So with Kod I’m aiming to create a versatile all-around utility for writing computer programs aimed a this group of “non-computer-scientist people who write computer programs”. Like me, for instance. The tabs are an integral part of providing a relatively low entry barrier for unexperienced and/or light-weight programmers and composers of plain text.
The idea is to provide further “power features” which have little or no impact on the graphical user interface as per default configuration. Using the location bar for opening files with fuzzy pattern matching is one of those ideas where unless you press the key combination for that particular feature, it won’t get in your way nor cause confusion.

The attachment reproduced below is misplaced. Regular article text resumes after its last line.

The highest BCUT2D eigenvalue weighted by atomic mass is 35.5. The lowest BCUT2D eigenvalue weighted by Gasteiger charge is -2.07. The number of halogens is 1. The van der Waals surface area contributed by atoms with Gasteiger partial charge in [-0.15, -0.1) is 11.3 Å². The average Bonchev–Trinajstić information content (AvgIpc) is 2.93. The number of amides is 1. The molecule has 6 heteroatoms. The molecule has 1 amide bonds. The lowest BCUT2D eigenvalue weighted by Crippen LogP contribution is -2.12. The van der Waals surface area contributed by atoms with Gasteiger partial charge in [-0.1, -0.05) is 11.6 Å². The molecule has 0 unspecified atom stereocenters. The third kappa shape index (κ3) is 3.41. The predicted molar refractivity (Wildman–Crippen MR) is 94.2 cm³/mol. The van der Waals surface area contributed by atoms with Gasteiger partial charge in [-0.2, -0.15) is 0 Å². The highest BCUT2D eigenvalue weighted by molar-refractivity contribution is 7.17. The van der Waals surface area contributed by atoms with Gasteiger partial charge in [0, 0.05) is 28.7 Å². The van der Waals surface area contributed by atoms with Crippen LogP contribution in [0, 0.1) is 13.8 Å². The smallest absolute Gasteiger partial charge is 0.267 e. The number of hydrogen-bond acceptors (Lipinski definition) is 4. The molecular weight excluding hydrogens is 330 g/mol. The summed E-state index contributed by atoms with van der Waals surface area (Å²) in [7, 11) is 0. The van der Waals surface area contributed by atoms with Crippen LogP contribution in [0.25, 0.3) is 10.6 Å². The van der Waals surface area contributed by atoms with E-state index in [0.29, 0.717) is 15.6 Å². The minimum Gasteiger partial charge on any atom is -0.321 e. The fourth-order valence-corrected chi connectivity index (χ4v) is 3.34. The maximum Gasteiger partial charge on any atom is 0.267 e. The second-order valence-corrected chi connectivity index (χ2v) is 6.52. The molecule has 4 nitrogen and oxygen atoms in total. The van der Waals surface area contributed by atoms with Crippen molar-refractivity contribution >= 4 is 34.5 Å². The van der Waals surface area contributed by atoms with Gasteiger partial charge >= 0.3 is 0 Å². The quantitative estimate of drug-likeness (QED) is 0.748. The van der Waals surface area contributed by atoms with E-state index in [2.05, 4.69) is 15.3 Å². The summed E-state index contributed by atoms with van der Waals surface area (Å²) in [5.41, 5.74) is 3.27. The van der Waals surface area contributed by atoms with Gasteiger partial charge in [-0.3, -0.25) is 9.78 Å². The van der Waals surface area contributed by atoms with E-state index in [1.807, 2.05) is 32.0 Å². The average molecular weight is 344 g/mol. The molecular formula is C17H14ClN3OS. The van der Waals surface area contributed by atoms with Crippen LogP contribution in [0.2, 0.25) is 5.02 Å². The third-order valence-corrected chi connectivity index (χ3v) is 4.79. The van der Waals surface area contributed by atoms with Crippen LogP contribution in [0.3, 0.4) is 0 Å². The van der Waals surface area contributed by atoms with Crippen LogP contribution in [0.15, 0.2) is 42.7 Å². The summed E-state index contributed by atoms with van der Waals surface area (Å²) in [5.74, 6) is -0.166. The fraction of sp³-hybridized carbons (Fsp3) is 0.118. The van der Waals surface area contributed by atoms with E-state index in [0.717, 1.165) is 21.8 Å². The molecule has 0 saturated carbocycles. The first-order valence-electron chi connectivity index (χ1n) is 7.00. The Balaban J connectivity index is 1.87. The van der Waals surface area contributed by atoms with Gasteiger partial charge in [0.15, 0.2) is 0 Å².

My view on user preferences (aka settings aka configuration) is somewhat similar. Many user experience studies have proven or indicated that the more options you give a user, the less productive is the result. There’s an unfortunate common pattern when people open up a new application for the first time: They start by going into the “Preferences” UI and dig around like it was a game of Zelda. Instead Kod will have a very limited set of preferences which can be configured through a GUI and simultaneously provide a vast set of preferences available through scripting — the absolutely most common settings will be available for all users, keeping confusion to a minimum, while the full set of options are available to anyone who can spend a few seconds putting in a configuration line in a text file. Sure, this doesn’t really solve the “problem” with configuration settings discovery, but given my choice to go for minimal confusion rather than maximum disclosure at first sight, I believe this is the right way to go.
More info about the Kod editor (which is open source under a permissive license) is available from kodapp.com.